Q: What advice would you give investigators who are interested in running a trial through RTOG Foundation?
A: I would first say that investigators should be aware of this important option. As academics, we focus often on cooperative group studies given their high value in scientific circles. RTOG Foundation studies are vetted and endorsed by peer scientists of the highest levels of experience and accomplishment. The experience of working through an RTOG Foundation study and bringing it to it closure and presentation involves all the rigor you will have with an CTEP-endorsed NRG study with greater efficiency. If an investigator has a concept and a willing partner, I suggest they reach out to Dr. Mark Mishra or myself as RTOGF Research Committee Co-Chairs to ask if this is a trial that maybe suited for the Foundation to put an extra option on the table. While the NRG cooperative group caries an important name, the RTOG Foundation is recognized as a founding pillar of this group. While RTOG Foundation trials are done at a greater cost to an industrial partner than an NRG trial, you may be surprised to find that industry partners are willing to pay for efficacy, expertise, and results at an earlier timepoint than what can be delivered by going through an additional route. Moreover, now that we have recognizing RTOG Foundation trial accruals as counting toward NRG credits, the academic credit with the group is now receiving higher value. Finally, it is well recognized that NRG trials do not provide enough reimbursement to cover the cost of the trial for participating sites. RTOG Foundation trials, however, are designed to provide better reimbursements per case that reduces financial strains for this type of research. As a final piece of advice, I would say to any interested investigator: pick good partners. The STEEL study has an outstanding leadership team who helped to support accruals and challenges and to work with RTOG Headquarters and our industry partners as well as all our participating sites. I feel fortunate that our GU Committee rallied to support the STEEL study with no less vigor than it has supported all our studies in large part due to our amazing team.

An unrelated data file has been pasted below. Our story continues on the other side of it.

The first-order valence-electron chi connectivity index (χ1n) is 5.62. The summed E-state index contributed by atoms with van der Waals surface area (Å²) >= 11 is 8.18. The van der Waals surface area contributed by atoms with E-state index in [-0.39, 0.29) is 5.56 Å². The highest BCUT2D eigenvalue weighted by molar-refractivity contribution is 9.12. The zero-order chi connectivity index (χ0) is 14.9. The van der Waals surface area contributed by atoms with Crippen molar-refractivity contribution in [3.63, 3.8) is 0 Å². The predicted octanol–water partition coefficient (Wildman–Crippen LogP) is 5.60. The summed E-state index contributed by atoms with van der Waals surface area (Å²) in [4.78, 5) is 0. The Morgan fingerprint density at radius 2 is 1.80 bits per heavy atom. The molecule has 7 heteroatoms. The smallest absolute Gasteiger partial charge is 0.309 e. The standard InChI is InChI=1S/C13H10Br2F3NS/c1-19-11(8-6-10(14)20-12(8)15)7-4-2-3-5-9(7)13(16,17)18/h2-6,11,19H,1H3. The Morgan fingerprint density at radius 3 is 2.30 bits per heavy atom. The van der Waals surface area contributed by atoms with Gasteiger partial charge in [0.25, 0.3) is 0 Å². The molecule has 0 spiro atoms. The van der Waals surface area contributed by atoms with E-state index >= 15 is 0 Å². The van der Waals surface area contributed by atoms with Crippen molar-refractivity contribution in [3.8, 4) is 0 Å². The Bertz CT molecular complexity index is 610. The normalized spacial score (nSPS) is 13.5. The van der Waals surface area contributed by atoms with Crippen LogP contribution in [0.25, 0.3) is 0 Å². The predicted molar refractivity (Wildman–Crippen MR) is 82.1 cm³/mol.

Q: When do you expect any results from your trial?
A: The STEEL Study has faced many challenges along its development as I have shared. When the trial finally opened, our world faced the opening of the COVID-19 pandemic in 2020. As such, all of our original accrual plans were set back causing us to actively engage with Pfizer and Astellas. Due to these strong partnerships and the ability to make adjustments to the study, despite the pandemic, our accrual finished early and will see its first interim analysis this November. This goal required adjustments to endpoints and site numbers that had to be justified internally and externally to ensure first and foremost that the value of the study would not be compromised. It is in these situations that you can see the true mettle of the RTOGF headquarters team that supports these studies to the point of completion. We are fortunate to have them in our corner as well as strong leadership from our Board who again came to support the study at every challenge we faced. Because of all of this, RTOG 3506 will be the first study to consider the impact of this type of systemic therapy intensification in a vulnerable group of individuals who are in need of optimized therapy.